There has been an increase in the number of robotext scams in recent months, which has prompted the Federal Communications Commission (FCC) to issue a warning.
Scammers are increasingly using robotext scams to trick their victims, which is now outpacing the use of robocalls as a con trick technique.
You may receive texts that look like they are coming from a number you trust. Just as with robocalls, you may receive texts that are spoofed to mask the originating number.
A spoofer may attempt to impersonate a government agency or choose to obtain a local number. In order to have you respond to a text message sent by a scammer, these methods are commonly used.
It has come to the attention of the FCC that some of the text messages sent to consumers look a lot like spam emails, with links to products the consumer may have never requested. However, in many cases, these texts have been disguised as ploys to steal valuable information like your personal or financial details.
There have been reports of recipients being induced to enter their username and password on a fake bank’s website in order to verify purchases or unlock frozen credit cards. The delivery updates are also used as bait by phishing scammers in order to lure victims into the trap.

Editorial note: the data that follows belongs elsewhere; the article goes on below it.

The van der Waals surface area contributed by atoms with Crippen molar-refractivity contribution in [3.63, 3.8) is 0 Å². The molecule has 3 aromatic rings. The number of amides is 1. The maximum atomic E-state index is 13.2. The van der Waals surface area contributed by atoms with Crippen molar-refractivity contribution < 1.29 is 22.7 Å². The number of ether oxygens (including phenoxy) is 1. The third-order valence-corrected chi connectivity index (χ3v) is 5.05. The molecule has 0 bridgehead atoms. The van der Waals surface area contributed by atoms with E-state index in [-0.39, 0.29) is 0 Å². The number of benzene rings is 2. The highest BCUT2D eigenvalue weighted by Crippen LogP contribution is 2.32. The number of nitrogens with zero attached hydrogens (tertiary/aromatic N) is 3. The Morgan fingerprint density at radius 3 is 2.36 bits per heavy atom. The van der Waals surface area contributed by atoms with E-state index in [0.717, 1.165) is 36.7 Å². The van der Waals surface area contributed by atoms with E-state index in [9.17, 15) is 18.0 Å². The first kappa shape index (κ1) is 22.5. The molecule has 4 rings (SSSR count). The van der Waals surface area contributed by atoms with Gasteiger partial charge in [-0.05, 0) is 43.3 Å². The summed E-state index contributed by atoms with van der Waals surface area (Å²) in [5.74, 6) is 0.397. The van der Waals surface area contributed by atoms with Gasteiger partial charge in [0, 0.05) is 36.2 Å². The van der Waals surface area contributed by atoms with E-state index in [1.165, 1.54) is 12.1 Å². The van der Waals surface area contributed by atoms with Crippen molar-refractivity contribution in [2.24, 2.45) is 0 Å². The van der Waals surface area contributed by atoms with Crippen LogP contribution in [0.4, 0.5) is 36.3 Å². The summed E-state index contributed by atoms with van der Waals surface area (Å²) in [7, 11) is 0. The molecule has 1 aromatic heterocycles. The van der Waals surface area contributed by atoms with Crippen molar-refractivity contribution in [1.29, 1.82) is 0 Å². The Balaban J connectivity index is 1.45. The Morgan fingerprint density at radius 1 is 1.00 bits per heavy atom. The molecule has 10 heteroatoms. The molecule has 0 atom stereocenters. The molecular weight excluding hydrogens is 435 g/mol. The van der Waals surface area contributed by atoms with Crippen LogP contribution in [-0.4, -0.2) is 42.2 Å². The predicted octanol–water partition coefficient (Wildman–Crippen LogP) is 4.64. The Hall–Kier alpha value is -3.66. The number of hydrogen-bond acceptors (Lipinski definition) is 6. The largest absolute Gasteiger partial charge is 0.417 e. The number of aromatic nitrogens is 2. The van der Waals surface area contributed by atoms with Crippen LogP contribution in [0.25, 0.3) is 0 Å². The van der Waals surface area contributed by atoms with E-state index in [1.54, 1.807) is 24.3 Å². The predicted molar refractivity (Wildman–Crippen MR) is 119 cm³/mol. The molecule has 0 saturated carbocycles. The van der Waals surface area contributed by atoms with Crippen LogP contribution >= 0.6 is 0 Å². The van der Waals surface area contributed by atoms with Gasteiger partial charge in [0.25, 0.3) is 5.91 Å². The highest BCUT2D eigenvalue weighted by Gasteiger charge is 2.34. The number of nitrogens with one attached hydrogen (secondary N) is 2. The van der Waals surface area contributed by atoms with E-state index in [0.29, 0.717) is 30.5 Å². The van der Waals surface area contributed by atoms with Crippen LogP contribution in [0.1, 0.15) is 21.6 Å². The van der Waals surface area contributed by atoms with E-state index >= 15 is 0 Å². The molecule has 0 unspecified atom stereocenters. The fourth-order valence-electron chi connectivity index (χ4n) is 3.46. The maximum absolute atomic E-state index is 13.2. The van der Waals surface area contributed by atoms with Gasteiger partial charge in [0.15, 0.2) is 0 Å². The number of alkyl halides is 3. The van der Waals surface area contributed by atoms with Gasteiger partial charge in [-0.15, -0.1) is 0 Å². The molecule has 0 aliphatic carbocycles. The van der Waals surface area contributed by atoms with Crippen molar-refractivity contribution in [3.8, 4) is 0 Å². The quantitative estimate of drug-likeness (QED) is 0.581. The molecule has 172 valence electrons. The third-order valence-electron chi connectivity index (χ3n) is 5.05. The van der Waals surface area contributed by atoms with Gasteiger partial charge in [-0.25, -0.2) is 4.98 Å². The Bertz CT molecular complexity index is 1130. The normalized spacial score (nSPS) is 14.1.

Over the past few years, there has been a steady rise in complaints from consumers regarding unwanted text messages. In terms of unwanted message complaints, the approximate numbers are as follows:-
- 5,700 in 2019
- 14,000 in 2020
- 15,300 in 2021
- 8,500 till June 30, 2022
The bottom line is if 2022 follows this trajectory, we can expect to reach or even exceed 17,000 complaints by the end of the year.
In response to consumer concerns, the BBB (Better Business Bureau) has issued a warning about the growing trend of ‘wrong number’ text scams, many of which stemmed from chatbots.
Here below we have mentioned all the recommendations from FCC:-
- Whenever you receive a text message from an unknown number or a number that seems suspicious, do not respond.
- Do not send sensitive information that could compromise your financial or personal security by text.
- If you receive a text that contains misspellings or a text that contains an email address, be on the lookout for that
- If you receive a text message with a link in it, think twice before clicking on it.
- You should look up the number of a business if it sends you a text that you didn’t expect and call them back if you received it by mistake.
- The government rarely initiates contact with the public via phone or text message, so be aware of that.
- If you receive unwanted texts, you should report them as SPAM in order to alert your wireless provider about the scam.
- Complaints should be filed with the FCC as soon as possible.